Tag Archives: Angela Hunt

Review: Five Miles South of Peculiar, by Angela Hunt

Five Miles South of Peculiar, by Angela HuntFive Miles South of Peculiar, by Angela Hunt (Howard Books, 2012)

Twins Carlene and Darlene celebrate their 50th birthday during this story, and younger sister Nolie is in her forties. Each woman’s life has been shaped by past hurt, whether inflicted or received, intended or imagined. And as the back cover says, “If these three sisters don’t change direction, they’ll end up where they’re going.”

Angela Hunt does an amazing job of bring three very different and yet believable sisters to life, and while there may be moments you want to shake some sense into each one of them, you’ll appreciate each one as well.

The story is set in a sprawling home near the fictional town of Peculiar, Florida. As Nolie says about small towns: “there’s not much to do, but plenty of people to talk about you when you do it.” [p. 288]

Five Miles South of Peculiar is an engaging read. While we may not have the same secrets, longings or hurts that the three sisters carry, it may help us see areas in our own lives where change would be healthy. And isn’t it encouraging to know we’re not “stuck” as long as we’re still alive?

The novel’s secondary characters include two Leonberger dogs, a large breed I’d never heard of. (My spellcheck hadn’t heard of them either, but Google has.)

Angela Hunt is a Christy Award-winning author and sought-after writing teacher who writes both contemporary and historical women’s fiction. Her current series is the Dangerous Beauty series about women from the Bible: Esther, Bathsheba and Delilah. Read her story of how she came to write Five Miles South of Peculiar on her website.

[Review copy from my personal library.]

Review: She’s in a Better Place, by Angela Hunt

She’s in a Better Place, by Angela Hunt (Tyndale House Publishers, 2009)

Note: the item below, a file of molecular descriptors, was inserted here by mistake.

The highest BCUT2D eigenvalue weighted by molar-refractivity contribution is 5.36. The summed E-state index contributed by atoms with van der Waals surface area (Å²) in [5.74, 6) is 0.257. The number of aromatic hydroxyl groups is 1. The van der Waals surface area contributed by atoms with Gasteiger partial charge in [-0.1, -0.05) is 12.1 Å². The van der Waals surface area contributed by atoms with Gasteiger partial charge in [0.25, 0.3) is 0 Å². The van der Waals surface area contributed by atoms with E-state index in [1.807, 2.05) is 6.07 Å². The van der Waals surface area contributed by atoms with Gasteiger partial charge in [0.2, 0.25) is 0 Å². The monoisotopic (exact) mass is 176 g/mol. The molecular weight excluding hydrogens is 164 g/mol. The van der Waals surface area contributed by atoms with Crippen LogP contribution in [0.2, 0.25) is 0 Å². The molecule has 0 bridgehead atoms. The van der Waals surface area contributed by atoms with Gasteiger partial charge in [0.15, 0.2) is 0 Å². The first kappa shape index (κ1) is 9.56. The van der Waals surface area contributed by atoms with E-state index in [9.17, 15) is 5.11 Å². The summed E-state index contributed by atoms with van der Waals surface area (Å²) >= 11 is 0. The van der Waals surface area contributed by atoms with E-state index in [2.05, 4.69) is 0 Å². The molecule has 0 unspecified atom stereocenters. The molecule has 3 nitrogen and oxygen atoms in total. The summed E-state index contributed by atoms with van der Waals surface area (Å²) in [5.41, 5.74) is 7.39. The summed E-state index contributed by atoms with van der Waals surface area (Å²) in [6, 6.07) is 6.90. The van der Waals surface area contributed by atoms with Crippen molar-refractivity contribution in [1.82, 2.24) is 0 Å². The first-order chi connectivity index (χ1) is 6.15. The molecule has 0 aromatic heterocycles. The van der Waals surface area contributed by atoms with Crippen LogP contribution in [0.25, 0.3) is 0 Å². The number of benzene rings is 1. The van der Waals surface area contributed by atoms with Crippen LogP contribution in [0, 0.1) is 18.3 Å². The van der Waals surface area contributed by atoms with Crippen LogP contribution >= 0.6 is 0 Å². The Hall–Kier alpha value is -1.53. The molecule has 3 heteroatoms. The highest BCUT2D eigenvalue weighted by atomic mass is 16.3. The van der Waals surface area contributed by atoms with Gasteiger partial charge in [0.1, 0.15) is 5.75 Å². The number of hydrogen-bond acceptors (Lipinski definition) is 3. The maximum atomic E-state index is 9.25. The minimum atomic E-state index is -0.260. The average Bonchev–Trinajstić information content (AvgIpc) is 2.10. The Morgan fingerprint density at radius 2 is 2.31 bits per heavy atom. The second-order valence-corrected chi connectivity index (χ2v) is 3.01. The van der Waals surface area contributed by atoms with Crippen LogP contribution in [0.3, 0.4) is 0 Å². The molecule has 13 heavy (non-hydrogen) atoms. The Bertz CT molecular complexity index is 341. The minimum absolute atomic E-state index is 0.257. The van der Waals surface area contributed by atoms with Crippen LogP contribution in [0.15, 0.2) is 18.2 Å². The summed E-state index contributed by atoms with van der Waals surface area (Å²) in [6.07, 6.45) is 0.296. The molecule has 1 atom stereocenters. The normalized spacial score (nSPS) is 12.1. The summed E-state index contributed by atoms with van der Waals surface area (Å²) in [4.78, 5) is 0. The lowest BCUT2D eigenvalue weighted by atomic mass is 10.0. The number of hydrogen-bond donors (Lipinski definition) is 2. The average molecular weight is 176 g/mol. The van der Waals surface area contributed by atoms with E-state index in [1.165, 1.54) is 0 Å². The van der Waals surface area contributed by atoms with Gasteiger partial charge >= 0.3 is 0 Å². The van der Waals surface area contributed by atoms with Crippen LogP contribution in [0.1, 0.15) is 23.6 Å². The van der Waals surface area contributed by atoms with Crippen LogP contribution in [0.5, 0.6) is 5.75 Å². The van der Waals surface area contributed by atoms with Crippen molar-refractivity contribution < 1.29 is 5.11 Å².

“One of the surest ways to know you’re ready to be a full-time funeral director is when you start talking to clients.” (p. 2)

So says Gerald Huffman, Jennifer Graham’s gentle mentor, when he catches her reassuring the corpse she’s working on.

Jen is a single mom with two school-aged sons and an unusual occupation: she owns a funeral home. She also shares her mother’s tendency to interfere—er, “help”—if relationships need mending, and so when Gerald becomes ill, Jen contacts his estranged daughter, Kirsten. Contact is one thing, but reconciliation proves to be another.

I like Jen, and one reason is her humanity. She’s a good mother and friend, who doesn’t always get it right. This lesson about trusting God to work things out is one she’s faced before. she may face it again, but she’s learning. Sound like anyone you know?

She’s in a Better Place is written in the present tense, which I find jarring. It’s by turns funny, sad and thoughtful, and it’s a good read. Don’t start here, though, if you haven’t read the previous books in the series.

You’d have no trouble picking up the ongoing story of Jennifer and her family, but where each novel builds on the previous, starting with book 3 would ruin the surprises in the first two. If you can, take time to begin with Doesn’t She Look Natural and then She Always Wore Red.

She’s in a Better Place brings the series to a satisfying conclusion, but there’s definitely room for another story. I hope we get one!

Best-selling, Christy-award winning author Angela Hunt has written over 100 books and is a favourite of many readers. You can learn more about Angela on her website, and she has a readers’ page on Facebook.